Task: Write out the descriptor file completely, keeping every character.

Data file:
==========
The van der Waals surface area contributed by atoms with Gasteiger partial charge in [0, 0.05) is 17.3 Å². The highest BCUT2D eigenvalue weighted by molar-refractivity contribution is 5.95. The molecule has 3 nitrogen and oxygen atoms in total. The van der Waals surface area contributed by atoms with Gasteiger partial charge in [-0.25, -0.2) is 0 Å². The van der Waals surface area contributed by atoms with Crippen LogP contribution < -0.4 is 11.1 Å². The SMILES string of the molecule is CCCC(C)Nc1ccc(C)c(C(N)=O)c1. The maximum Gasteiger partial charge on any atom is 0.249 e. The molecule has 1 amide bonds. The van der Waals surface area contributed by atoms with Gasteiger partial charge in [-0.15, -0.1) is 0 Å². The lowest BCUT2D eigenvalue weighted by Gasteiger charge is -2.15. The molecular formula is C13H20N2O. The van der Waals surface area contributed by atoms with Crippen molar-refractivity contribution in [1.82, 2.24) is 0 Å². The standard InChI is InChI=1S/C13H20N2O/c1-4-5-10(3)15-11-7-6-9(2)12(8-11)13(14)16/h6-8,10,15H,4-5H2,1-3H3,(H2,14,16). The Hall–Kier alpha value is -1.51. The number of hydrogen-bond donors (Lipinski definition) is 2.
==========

The van der Waals surface area contributed by atoms with Gasteiger partial charge in [0, 0.05) is 17.3 Å². The highest BCUT2D eigenvalue weighted by molar-refractivity contribution is 5.95. The molecule has 3 nitrogen and oxygen atoms in total. The van der Waals surface area contributed by atoms with Gasteiger partial charge in [-0.25, -0.2) is 0 Å². The van der Waals surface area contributed by atoms with Crippen LogP contribution < -0.4 is 11.1 Å². The SMILES string of the molecule is CCCC(C)Nc1ccc(C)c(C(N)=O)c1. The maximum Gasteiger partial charge on any atom is 0.249 e. The molecule has 1 amide bonds. The van der Waals surface area contributed by atoms with Gasteiger partial charge in [-0.15, -0.1) is 0 Å². The lowest BCUT2D eigenvalue weighted by Gasteiger charge is -2.15. The molecular formula is C13H20N2O. The van der Waals surface area contributed by atoms with Crippen molar-refractivity contribution in [1.82, 2.24) is 0 Å². The standard InChI is InChI=1S/C13H20N2O/c1-4-5-10(3)15-11-7-6-9(2)12(8-11)13(14)16/h6-8,10,15H,4-5H2,1-3H3,(H2,14,16). The Hall–Kier alpha value is -1.51. The number of hydrogen-bond donors (Lipinski definition) is 2.